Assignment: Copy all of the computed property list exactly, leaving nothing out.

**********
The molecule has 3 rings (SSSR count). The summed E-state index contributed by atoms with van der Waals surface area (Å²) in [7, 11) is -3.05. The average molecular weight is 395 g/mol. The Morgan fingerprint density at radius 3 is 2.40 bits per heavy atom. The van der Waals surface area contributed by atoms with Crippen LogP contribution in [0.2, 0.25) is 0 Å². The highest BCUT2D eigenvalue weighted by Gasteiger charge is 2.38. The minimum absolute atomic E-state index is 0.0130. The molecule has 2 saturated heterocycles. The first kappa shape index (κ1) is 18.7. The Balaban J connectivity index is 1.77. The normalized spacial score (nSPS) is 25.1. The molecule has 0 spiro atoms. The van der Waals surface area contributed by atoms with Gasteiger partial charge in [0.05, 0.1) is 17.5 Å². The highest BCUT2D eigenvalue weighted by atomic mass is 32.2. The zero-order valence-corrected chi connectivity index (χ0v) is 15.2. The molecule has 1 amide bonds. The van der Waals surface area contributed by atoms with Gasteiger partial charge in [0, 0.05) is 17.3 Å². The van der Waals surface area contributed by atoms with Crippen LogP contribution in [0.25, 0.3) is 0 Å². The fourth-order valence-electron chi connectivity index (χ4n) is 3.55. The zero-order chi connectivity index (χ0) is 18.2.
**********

The molecule has 3 rings (SSSR count). The summed E-state index contributed by atoms with van der Waals surface area (Å²) in [7, 11) is -3.05. The average molecular weight is 395 g/mol. The Morgan fingerprint density at radius 3 is 2.40 bits per heavy atom. The van der Waals surface area contributed by atoms with Crippen LogP contribution in [0.2, 0.25) is 0 Å². The highest BCUT2D eigenvalue weighted by Gasteiger charge is 2.38. The minimum absolute atomic E-state index is 0.0130. The molecule has 2 saturated heterocycles. The first kappa shape index (κ1) is 18.7. The Balaban J connectivity index is 1.77. The normalized spacial score (nSPS) is 25.1. The molecule has 0 spiro atoms. The van der Waals surface area contributed by atoms with Gasteiger partial charge in [0.05, 0.1) is 17.5 Å². The highest BCUT2D eigenvalue weighted by atomic mass is 32.2. The zero-order valence-corrected chi connectivity index (χ0v) is 15.2. The molecule has 1 amide bonds. The van der Waals surface area contributed by atoms with Gasteiger partial charge in [0, 0.05) is 17.3 Å². The van der Waals surface area contributed by atoms with Crippen LogP contribution in [0.25, 0.3) is 0 Å². The fourth-order valence-electron chi connectivity index (χ4n) is 3.55. The zero-order chi connectivity index (χ0) is 18.2.